The Imagination of a Child - The Storyteller of Savage Races - The Oldest Story of All - Where our Fairy Stories Come From - The Earliest Fairy Stories - Cinderella - Tales of Dwarfs - "Childe
Rowland" - The Brothers Grimm, Hans Andersen, Rudyard Kipling
"Tell me a tale, mummy," is a request the children are never tired of repeating. And when one tale has been told, another is demanded, till "mummy's" memory and imagination almost give way under the strain.
This desire for a tale, and this quickly learnt habit of tale-telling, come to every generation of children from many long ages ago. Long before man could write, he could talk, and very long before there were the most elementary rock-scratched tales the " story-teller" of each tribe would at certain times gather a big group of listeners, and tell them of wonderful deeds of the gods, and of the strange creatures which possibly might any day appear among them. Eastern people are still famed for their story-telling : the best-known collection of their ancient tales - the " Arabian Nights " - is a splendid specimen of the kind of story all people loved best.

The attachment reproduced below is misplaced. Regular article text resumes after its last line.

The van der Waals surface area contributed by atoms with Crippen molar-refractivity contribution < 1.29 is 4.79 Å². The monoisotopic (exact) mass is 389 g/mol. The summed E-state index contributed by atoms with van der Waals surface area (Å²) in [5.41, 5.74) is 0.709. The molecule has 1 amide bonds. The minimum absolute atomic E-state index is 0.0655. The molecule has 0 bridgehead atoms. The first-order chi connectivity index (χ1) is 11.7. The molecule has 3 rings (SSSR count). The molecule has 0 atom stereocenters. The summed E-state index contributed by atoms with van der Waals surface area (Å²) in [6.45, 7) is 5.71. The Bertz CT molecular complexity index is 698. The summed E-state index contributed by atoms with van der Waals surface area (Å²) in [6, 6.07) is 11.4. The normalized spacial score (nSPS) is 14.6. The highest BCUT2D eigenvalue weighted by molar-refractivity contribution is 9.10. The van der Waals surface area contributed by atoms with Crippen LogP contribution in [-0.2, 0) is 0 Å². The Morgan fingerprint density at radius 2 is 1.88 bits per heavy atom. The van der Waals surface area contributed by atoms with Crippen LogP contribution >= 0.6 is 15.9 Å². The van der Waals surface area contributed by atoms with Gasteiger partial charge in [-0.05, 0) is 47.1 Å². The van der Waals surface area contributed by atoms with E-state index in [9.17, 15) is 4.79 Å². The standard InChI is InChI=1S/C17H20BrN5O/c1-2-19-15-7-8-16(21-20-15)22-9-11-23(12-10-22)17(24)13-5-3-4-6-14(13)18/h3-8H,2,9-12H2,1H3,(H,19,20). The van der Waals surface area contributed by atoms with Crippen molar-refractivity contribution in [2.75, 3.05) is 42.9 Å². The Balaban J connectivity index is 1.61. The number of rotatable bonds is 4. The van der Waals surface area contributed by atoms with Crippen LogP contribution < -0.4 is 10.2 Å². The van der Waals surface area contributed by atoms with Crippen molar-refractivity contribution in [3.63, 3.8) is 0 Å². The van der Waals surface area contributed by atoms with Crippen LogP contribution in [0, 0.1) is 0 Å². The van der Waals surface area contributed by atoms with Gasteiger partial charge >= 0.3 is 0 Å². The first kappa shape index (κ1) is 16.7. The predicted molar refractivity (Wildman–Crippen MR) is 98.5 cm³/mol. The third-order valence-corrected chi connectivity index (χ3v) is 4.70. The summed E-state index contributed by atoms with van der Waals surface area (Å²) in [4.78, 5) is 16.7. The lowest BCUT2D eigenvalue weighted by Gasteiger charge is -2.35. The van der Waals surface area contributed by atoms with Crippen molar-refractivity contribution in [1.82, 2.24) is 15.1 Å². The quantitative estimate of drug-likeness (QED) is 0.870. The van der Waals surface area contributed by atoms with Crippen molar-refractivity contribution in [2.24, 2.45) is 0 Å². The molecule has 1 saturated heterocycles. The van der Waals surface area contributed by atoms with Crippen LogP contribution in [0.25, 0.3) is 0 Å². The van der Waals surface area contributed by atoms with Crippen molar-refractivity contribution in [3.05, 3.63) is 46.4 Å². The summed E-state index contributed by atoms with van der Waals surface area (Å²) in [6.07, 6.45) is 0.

Savage races now give their official" story-teller " a position of very high honour, and no king's Court is complete without one or two, even as no king or noble in Elizabethan days ever travelled without his jester.
So the request of the child for a story is not only the desire for amusement, but an instinct passed on from ages long dead.
But of all stories, the little ones clamour most for a "fairy story" - a story of lovely princesses, giant ogres, glass mountains, talking birds, and " lived happily ever after" endings. With most children the tale of the " Frog Prince " far surpasses in excellence "Black Beauty" or "Little Women." This is not only the child's imaginative delight in the supernatural, but the ancient feeling of the savage who really thought that all animals and trees, and even what we call "inanimate" things, had life in very much the same manner as himself. The wind in the trees was the voice of spirits, the smoke from the mountains the breath of some fierce ogre, the black hills far away in the distance were giants' castles, and beyond them lay all sorts of horrors. These ideas crystallised into stories, which have come down to us in many forms, and through many races of people. For the "fairy tale" is the oldest tale of all; many probably are as old as the Adam and Eve legend. All over the world, often among peoples other than Aryan (all the European, Indian, and Persian races), the main points of the orthodox fairy story are identical.
There is always the ill-treated, but finally successful, youngest daughter, the triumphant youngest (third or seventh) son, the substitution of the false bride for the true, and all the poor true bride's miseries, the husband and wife forced apart and seeking each other through all kinds of dangers and difficulties.